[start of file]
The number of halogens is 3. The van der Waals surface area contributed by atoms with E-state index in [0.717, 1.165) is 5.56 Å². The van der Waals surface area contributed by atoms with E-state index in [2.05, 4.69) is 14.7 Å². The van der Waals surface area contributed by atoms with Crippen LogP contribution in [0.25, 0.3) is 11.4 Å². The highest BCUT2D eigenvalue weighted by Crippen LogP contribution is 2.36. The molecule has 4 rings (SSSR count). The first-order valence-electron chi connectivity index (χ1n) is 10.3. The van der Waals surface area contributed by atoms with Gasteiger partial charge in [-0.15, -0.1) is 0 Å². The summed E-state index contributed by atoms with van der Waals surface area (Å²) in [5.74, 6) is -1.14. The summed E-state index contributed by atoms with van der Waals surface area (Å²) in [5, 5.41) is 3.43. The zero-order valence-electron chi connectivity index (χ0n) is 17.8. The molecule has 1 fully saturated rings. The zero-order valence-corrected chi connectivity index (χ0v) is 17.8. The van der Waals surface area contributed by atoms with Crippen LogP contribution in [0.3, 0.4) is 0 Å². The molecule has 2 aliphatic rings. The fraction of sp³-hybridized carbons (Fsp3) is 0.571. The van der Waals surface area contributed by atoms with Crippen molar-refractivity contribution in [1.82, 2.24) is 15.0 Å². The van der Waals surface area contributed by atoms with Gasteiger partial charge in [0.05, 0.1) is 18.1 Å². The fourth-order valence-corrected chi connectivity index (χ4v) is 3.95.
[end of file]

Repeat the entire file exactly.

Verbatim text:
The number of halogens is 3. The van der Waals surface area contributed by atoms with E-state index in [0.717, 1.165) is 5.56 Å². The van der Waals surface area contributed by atoms with E-state index in [2.05, 4.69) is 14.7 Å². The van der Waals surface area contributed by atoms with Crippen LogP contribution in [0.25, 0.3) is 11.4 Å². The highest BCUT2D eigenvalue weighted by Crippen LogP contribution is 2.36. The molecule has 4 rings (SSSR count). The first-order valence-electron chi connectivity index (χ1n) is 10.3. The van der Waals surface area contributed by atoms with Gasteiger partial charge in [-0.15, -0.1) is 0 Å². The summed E-state index contributed by atoms with van der Waals surface area (Å²) in [5.74, 6) is -1.14. The summed E-state index contributed by atoms with van der Waals surface area (Å²) in [5, 5.41) is 3.43. The zero-order valence-electron chi connectivity index (χ0n) is 17.8. The molecule has 1 fully saturated rings. The zero-order valence-corrected chi connectivity index (χ0v) is 17.8. The van der Waals surface area contributed by atoms with Crippen LogP contribution in [0.3, 0.4) is 0 Å². The molecule has 2 aliphatic rings. The fraction of sp³-hybridized carbons (Fsp3) is 0.571. The van der Waals surface area contributed by atoms with Crippen molar-refractivity contribution in [1.82, 2.24) is 15.0 Å². The van der Waals surface area contributed by atoms with Gasteiger partial charge in [0.05, 0.1) is 18.1 Å². The fourth-order valence-corrected chi connectivity index (χ4v) is 3.95.